How Bata is keeping its feet on the ground during Covid-19 crisis

Meenakshi Verma Ambwani New Delhi | Updated on April 09, 2020 Published on April 09, 2020

Sandeep Kataria, CEO, Bata India

CEO Kataria sees changes in consumer behaviour in the short and long term

As India Inc grapples with the impact of Covid-19 and the lockdown, Bata India is taking measures to manage its fixed costs but also developing action plans for future scenarios by looking out for changes in consumer behaviour. The footwear retailer also believes that if the lockdown continues, the government will need to look at evolving its view on classification of essential goods.

Sandeep Kataria, CEO, Bata India said, “From the footwear industry perspective, there is the retail side of the business and then there is actual manufacturing side of it and we have been in the zero revenue stage for the past three weeks. In the short term, we can take some of these hits, but the bigger worry is about how it will impact our abilities in the medium and long term.

“We have pretty significant fixed costs, including rentals as well as staff costs. As the Prime Minister himself has advised corporates not to terminate staff or cut down wages, as a company we are adhering to that,” he added.

The industry has been seeking job support subsidy at 50 per cent of the minimum wages from the government for a period of four months. “We are in talks with landlords at high streets and mall owners on the issue of rentals. But the reality is that they also need to service debts. So, a moratorium on debt payments for the short term for mall owners and landlords is being sought and they can, in turn, pass on this relief to companies like us,” Kataria said.

On the company’s strategy during these challenging times, he said, “Our key focus has been on ensuring health and safety of our staff. We are also analysing internally various scenarios and are developing action plans. We expect to see many changes in consumer behaviour in the short term and the long term,” he added.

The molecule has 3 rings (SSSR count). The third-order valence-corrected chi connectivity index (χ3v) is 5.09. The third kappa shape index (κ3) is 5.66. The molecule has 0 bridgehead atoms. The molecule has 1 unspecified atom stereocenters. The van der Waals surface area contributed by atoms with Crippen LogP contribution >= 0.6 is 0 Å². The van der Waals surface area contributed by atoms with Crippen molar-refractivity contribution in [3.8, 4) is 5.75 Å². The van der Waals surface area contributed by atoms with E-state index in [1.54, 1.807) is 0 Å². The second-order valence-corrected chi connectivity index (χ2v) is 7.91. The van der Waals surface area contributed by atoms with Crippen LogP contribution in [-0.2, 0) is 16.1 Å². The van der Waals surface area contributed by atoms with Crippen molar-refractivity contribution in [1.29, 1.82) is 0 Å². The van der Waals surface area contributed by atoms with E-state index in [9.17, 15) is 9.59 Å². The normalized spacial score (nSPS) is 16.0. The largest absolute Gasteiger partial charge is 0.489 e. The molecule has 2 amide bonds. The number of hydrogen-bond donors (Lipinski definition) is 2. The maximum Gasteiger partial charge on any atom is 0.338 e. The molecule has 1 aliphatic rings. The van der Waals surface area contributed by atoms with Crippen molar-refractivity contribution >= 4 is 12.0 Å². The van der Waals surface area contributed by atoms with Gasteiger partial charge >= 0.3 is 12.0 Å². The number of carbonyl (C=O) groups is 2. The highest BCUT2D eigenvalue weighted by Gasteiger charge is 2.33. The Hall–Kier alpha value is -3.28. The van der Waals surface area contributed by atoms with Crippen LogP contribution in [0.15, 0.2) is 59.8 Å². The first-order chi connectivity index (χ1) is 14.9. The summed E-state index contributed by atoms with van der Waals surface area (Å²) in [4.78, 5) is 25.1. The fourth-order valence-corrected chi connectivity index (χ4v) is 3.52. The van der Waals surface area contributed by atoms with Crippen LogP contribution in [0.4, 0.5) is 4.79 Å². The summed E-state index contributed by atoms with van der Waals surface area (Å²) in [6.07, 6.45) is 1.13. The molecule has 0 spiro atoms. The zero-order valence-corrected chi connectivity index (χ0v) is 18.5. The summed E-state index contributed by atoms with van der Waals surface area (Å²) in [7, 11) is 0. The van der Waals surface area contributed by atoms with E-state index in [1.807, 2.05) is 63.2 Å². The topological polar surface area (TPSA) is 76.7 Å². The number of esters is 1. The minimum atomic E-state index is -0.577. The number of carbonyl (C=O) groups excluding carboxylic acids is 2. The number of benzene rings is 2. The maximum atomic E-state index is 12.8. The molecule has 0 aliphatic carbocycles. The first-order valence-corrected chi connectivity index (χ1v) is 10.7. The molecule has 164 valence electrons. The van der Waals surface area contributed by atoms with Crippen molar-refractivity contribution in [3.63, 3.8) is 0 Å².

Brands expect consumers to increasingly order online and keep away from public spaces in the short term. The company has taken several measures to support the fight against Covid-19. For instance: it has made masks for its employees besides donating them to health workers and police personnel. It is also looking at possibilities to ramp up mask production.

On the strategy to be adopted for the business continuity plan, Kataria said, “We need to put health and safety upfront. But we also need to think through on measures on how to get the economy chugging again. If we are to open factories of products such as footwear, electronics or apparel, we will also need to ensure that the retail stores are opened in a phased manner.”

He emphasised that the industry will need to partner with the government by following strictest hygiene and safety protocols, not only at retail stores but also at the manufacturing facilities.

On the classification of essential goods, Kataria said that it will need to evolve depending on the time lines of the lockdown and in line with the requirements of the front line workers as well as the consumers. “We will need to start with allowing home delivery of products such as footwear and shorter opening hours for retail stores while following all the hygiene and safety protocols,” he added.

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Published on April 09, 2020
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